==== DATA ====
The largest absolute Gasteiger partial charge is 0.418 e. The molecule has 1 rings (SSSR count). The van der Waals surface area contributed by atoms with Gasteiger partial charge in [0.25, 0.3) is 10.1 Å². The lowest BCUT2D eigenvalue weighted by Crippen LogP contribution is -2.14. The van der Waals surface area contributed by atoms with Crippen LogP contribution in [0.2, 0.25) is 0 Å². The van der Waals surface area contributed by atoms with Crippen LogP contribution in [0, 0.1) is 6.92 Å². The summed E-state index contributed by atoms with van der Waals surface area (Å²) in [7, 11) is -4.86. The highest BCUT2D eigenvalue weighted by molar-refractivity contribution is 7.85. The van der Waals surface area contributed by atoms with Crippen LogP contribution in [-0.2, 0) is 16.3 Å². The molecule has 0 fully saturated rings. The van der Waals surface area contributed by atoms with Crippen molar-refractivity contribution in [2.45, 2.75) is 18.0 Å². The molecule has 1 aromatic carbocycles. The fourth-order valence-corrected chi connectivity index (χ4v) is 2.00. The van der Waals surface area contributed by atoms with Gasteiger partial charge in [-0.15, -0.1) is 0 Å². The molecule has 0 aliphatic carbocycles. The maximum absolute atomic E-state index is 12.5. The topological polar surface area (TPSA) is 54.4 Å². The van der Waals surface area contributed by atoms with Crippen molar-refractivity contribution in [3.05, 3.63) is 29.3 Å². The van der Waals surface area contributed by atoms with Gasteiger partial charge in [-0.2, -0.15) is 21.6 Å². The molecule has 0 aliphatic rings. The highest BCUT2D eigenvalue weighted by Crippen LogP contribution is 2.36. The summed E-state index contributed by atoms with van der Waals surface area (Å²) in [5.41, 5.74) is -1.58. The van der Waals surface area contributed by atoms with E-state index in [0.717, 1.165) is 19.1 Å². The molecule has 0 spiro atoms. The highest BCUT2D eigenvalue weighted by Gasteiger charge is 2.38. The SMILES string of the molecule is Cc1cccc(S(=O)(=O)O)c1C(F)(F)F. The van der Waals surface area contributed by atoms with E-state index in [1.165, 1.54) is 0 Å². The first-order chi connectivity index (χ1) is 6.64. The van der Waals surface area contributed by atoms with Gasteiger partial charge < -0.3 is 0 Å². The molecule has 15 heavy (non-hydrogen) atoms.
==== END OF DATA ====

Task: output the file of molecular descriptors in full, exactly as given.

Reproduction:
The largest absolute Gasteiger partial charge is 0.418 e. The molecule has 1 rings (SSSR count). The van der Waals surface area contributed by atoms with Gasteiger partial charge in [0.25, 0.3) is 10.1 Å². The lowest BCUT2D eigenvalue weighted by Crippen LogP contribution is -2.14. The van der Waals surface area contributed by atoms with Crippen LogP contribution in [0.2, 0.25) is 0 Å². The van der Waals surface area contributed by atoms with Crippen LogP contribution in [0, 0.1) is 6.92 Å². The summed E-state index contributed by atoms with van der Waals surface area (Å²) in [7, 11) is -4.86. The highest BCUT2D eigenvalue weighted by molar-refractivity contribution is 7.85. The van der Waals surface area contributed by atoms with Crippen LogP contribution in [-0.2, 0) is 16.3 Å². The molecule has 0 fully saturated rings. The van der Waals surface area contributed by atoms with Crippen molar-refractivity contribution in [2.45, 2.75) is 18.0 Å². The molecule has 1 aromatic carbocycles. The fourth-order valence-corrected chi connectivity index (χ4v) is 2.00. The van der Waals surface area contributed by atoms with Gasteiger partial charge in [-0.15, -0.1) is 0 Å². The molecule has 0 aliphatic carbocycles. The maximum absolute atomic E-state index is 12.5. The topological polar surface area (TPSA) is 54.4 Å². The van der Waals surface area contributed by atoms with Crippen molar-refractivity contribution in [3.05, 3.63) is 29.3 Å². The van der Waals surface area contributed by atoms with Gasteiger partial charge in [-0.2, -0.15) is 21.6 Å². The molecule has 0 aliphatic rings. The highest BCUT2D eigenvalue weighted by Crippen LogP contribution is 2.36. The summed E-state index contributed by atoms with van der Waals surface area (Å²) in [5.41, 5.74) is -1.58. The van der Waals surface area contributed by atoms with E-state index in [0.717, 1.165) is 19.1 Å². The molecule has 0 spiro atoms. The highest BCUT2D eigenvalue weighted by Gasteiger charge is 2.38. The SMILES string of the molecule is Cc1cccc(S(=O)(=O)O)c1C(F)(F)F. The van der Waals surface area contributed by atoms with E-state index in [1.165, 1.54) is 0 Å². The first-order chi connectivity index (χ1) is 6.64. The van der Waals surface area contributed by atoms with Gasteiger partial charge < -0.3 is 0 Å². The molecule has 15 heavy (non-hydrogen) atoms.